If the job is COSTING you money, more than you make, why are you working there?

    What’s in box 1 and 2 on your W-2? If you’ll add that info, might be able to give you some better numbers. But don’t expect much from the mileage.

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  3. Bobbie on Jan 15, 2013 Reply

    No that would NOT be the correct amount that would be able to qualify to get back at all.
    First things first form 2106 and then also the schedule A itemized deduction of your 1040 income tax will both have to filled our correctly and completely before you will know how these unreimbursed employee business MIGHT affect your REFUND amount on your correctly completed 1040 income tax return during the 2013 tax filing season at that time in your life.
    And then this would only help by reducing your adjusted gross income down to your taxable income on the page 2 line 43 by the $ $ amounts that would be over your standard deduction amount for that tax year.

    Topic 514 – Employee Business Expenses
    If you are an employee, you may be able to deduct your work-related expenses as an itemized deduction (subject to limitations) on Form 1040, Schedule A (PDF). Additional information on this subject can be found in the Form 1040, Schedule A Instructions. Also, you may refer to Topic 511 for additional information on business travel expenses.


    If your employer reimbursed you or gave you an advance or allowance for your employee business expenses that is treated as paid under an accountable plan, the payment should not be shown on your Form W-2 (PDF) as pay. You do not include the payment in your income, and you may not deduct any of the reimbursed amounts.

    To be an accountable plan, your employer’s reimbursement or allowance arrangement must include all three of the following rules:

    You must have paid or incurred expenses that are deductible while performing services as an employee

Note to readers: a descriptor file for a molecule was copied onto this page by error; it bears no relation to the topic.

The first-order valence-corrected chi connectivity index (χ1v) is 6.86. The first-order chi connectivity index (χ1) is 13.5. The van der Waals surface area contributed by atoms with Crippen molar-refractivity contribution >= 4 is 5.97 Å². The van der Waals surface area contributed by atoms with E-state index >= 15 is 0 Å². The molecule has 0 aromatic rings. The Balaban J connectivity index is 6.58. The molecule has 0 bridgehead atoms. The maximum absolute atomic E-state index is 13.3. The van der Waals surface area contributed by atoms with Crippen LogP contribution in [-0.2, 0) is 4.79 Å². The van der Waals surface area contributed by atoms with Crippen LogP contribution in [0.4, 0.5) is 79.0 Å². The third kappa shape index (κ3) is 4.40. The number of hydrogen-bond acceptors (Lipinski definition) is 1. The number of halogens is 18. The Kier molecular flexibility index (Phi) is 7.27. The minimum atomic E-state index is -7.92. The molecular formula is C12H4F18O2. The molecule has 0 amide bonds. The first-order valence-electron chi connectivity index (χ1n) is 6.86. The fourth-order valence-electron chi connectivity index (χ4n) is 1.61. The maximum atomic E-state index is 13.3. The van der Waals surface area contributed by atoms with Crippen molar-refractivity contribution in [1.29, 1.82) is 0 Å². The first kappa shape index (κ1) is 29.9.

You must adequately account to your employer for these expenses within a reasonable time period, and
    You must return any excess reimbursement or allowance within a reasonable time period

    These rules are discussed in greater detail in Publication 463, Travel, Entertainment, Gift, and Car Expenses.
    Generally, you must use Form 2106 or Form 2106-EZ to figure your deduction for employee business expenses and attach it to your Form 1040 (PDF). Your deductible expenses are then taken on Form 1040, Schedule A (PDF), as a miscellaneous itemized deduction subject to the 2% of adjusted gross income floor. Topic 508 and Publication 529, Miscellaneous Deductions, also discuss the 2% floor and explain some of the other expenses that are deductible as employee business expenses.
    So for the 2012 tax year your standard deduction amount is 5950 for a single taxpayer or 11900 for married filing joint so if you did qualify to use the schedule A form and IF the total amount would be 6000 or the 11900 amount then the 50 amount above your standard deduction amount IF you taxable income would be in the 10% marginal tax rate bracket amount it would REDUCE you federal income tax liability amount by $ 5 at that time of the tax filing season for this purpose.
    Tax bracket 15% X 50 = 7.50 reduction in your FIT liability income amount for the tax year 2012.
    You should itemize deductions if your total deductions are more than the standard deduction amount.
    Topic 501 Should I Itemize


    For more information on the difference between itemized deductions and the standard deduction, refer to the Form 1040 Instructions, or Publication 17, Your Federal Income Tax. You may also refer to Topic 551 and Publication 501.
    Use the search box at the http://www.irs.gov website for Topic 500 – Itemized Deductions


    The following topics are found in the category of Itemized Deductions. Each topic is followed by a corresponding number. To access your topic, select the three-digit number.
    Hope that you find the above enclosed information useful.